DOE awards $100M to Sila startup co-founded by MSE alum Gleb Yushin
This press release was originally published in Sila Nano News.
ALAMEDA, CA – OCTOBER 19, 2022 – The U.S. Department of Energy (DOE) today announced it has awarded Sila, a next-generation battery materials company, $100 million to fund the build-out of its 600,000+ square foot facility in Moses Lake, WA, and scale manufacturing of its breakthrough silicon anode materials. Sila’s rollout plan, across its 160-acre campus, estimates the production of 20 GWh of capacity by 2026, enough to power 200,000 electric vehicles. Automaker Mercedes-Benz will be the facility’s first commercial customer and has selected Sila’s anode materials to power its electric vehicles, starting with the G-Class series.
Sila is a recipient of the first set of projects funded by President Biden’s Bipartisan Infrastructure Law to expand domestic manufacturing of batteries for electric vehicles and the electrical grid, with a focus on domestic processing of materials and components currently imported from other countries. The funding announced today by the Department of Energy is the first phase of over $7 billion in total provided by the President’s Bipartisan Infrastructure Law for the battery supply chain. DOE’s Office of Manufacturing and Energy Supply Chains (MESC) is responsible for strengthening and securing manufacturing and energy supply chains needed to modernize the nation’s energy infrastructure and support a clean and equitable energy transition. MESC will manage the portfolio of projects with support from DOE’s Office of Energy Efficiency and Renewable Energy’s Vehicle Technologies Office.”
“The U.S. federal government’s support of clean energy research and development is second to none. Funding from the DOE was instrumental in the early days of Sila and supported our product development. We’ve been able to make good on that investment with our breakthrough chemistry. Now the DOE is taking another big step by supporting our move into automotive scale manufacturing,” said Gene Berdichevksy, Sila Co-Founder and CEO. “Offering federal resources to advance domestic production of proven technologies will help the U.S. assert itself as a leader in the global EV market. With our Moses Lake facility, we’re committed to delivering revolutionary battery material that is better, lowers cost, and accelerates our electric future. And the DOE’s grant and support prove its long-term commitment to the same.”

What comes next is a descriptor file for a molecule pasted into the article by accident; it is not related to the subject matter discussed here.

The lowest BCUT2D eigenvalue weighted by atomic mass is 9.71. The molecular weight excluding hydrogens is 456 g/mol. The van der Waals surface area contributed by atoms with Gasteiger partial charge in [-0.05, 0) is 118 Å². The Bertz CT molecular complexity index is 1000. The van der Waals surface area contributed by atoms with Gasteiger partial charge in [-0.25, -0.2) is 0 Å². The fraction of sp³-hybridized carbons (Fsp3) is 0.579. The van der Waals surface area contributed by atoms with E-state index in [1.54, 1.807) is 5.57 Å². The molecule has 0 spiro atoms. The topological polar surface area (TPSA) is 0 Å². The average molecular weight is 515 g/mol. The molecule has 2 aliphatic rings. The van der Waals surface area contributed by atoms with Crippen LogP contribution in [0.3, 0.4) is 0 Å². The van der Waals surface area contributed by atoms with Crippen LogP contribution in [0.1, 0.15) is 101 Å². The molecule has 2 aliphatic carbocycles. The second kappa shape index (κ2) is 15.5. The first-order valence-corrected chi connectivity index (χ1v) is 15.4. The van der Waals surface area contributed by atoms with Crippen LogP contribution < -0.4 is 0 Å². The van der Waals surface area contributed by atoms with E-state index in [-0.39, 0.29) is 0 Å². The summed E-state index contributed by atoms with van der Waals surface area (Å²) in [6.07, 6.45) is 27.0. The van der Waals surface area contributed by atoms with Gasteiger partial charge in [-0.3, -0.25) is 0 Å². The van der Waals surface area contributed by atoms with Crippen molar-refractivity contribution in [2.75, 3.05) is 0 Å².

Sila expects to hire and train 150 – 300 technologists at its Moses Lake facility and is working with local high schools, vocational training programs, and community colleges to train and recruit talent for this location. Production lines at the facility will start up in the second half of 2024, with the full start of production to be underway in the first half of 2025.
Sila’s proprietary silicon anode material is a replacement for current graphite material in Li-ion batteries and increases the energy density of batteries by 20%, without compromising cycle life, power, safety, or other performance parameters. As automakers transition their fleets to electric, Sila’s drop-in replacement has the ability to boost overall battery performance while lowering battery cost per kWh, which is critical in meeting consumer expectations regarding cost, range, charge time, and acceleration. Sila materials will be crucial in achieving the ATVM Loan Program’s goal of improving the fuel economy of the US fleet through the accelerated adoption of electric vehicles.
Founded in 2011, Sila is a next-generation battery materials company with the mission to power the world’s transition to clean energy. Sila shipped the world’s first commercially available silicon anode for lithium-ion batteries in 2021. Sila’s materials drive battery performance enhancements in consumer electronics devices and will power electric vehicles starting with the Mercedes-Benz G-Class series. Committed to American leadership in clean energy production, Sila is scaling its technology at its manufacturing facility in Moses Lake, Washington. Major investors include 8VC, Bessemer Venture Partners, Canada Pension Plan Investment Board, Coatue, In-Q-Tel, Matrix Partners, Sutter Hill Ventures, and funds and accounts advised by T. Rowe Price Associates, Inc.
Dr. Gleb Yushin received his Ph.D. in Materials Science and Engineering from NC State University in 2003. Dr. Yushin is a professor at the Georgia Institute of Technology where he focuses on nanostructured materials for use in electrochemical capacitors, Li-ion batteries, and alternative battery chemistries. In 2011, Dr. Yushin co-founded Sila Nanotechnologies, Inc., located in the San Francisco Bay Area, and is also its CTO. In 2018, Dr. Yushin was awarded the MSE Hall of Fame award.
This post was originally published in the Department of Materials Science and Engineering.